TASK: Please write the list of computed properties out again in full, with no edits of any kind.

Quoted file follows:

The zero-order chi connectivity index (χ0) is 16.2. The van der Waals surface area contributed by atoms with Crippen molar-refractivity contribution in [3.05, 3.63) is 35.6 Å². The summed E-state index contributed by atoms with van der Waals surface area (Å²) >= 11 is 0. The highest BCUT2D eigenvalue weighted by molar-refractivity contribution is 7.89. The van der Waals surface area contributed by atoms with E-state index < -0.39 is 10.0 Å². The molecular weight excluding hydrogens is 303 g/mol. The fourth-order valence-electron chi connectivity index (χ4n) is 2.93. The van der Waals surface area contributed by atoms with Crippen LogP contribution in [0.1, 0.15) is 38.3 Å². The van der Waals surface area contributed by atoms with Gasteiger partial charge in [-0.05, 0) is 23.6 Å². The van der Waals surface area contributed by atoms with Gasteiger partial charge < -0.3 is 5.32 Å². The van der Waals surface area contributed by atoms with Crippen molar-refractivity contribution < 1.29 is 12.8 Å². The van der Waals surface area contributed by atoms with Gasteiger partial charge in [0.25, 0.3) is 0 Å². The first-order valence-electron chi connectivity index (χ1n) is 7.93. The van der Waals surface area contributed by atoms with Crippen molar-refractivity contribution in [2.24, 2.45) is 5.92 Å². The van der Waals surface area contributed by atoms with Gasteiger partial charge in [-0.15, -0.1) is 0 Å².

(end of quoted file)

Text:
The zero-order chi connectivity index (χ0) is 16.2. The van der Waals surface area contributed by atoms with Crippen molar-refractivity contribution in [3.05, 3.63) is 35.6 Å². The summed E-state index contributed by atoms with van der Waals surface area (Å²) >= 11 is 0. The highest BCUT2D eigenvalue weighted by molar-refractivity contribution is 7.89. The van der Waals surface area contributed by atoms with E-state index < -0.39 is 10.0 Å². The molecular weight excluding hydrogens is 303 g/mol. The fourth-order valence-electron chi connectivity index (χ4n) is 2.93. The van der Waals surface area contributed by atoms with Crippen LogP contribution in [0.1, 0.15) is 38.3 Å². The van der Waals surface area contributed by atoms with Gasteiger partial charge in [-0.05, 0) is 23.6 Å². The van der Waals surface area contributed by atoms with Gasteiger partial charge < -0.3 is 5.32 Å². The van der Waals surface area contributed by atoms with Crippen molar-refractivity contribution < 1.29 is 12.8 Å². The van der Waals surface area contributed by atoms with Gasteiger partial charge in [0.25, 0.3) is 0 Å². The first-order valence-electron chi connectivity index (χ1n) is 7.93. The van der Waals surface area contributed by atoms with Crippen molar-refractivity contribution in [2.24, 2.45) is 5.92 Å². The van der Waals surface area contributed by atoms with Gasteiger partial charge in [-0.15, -0.1) is 0 Å².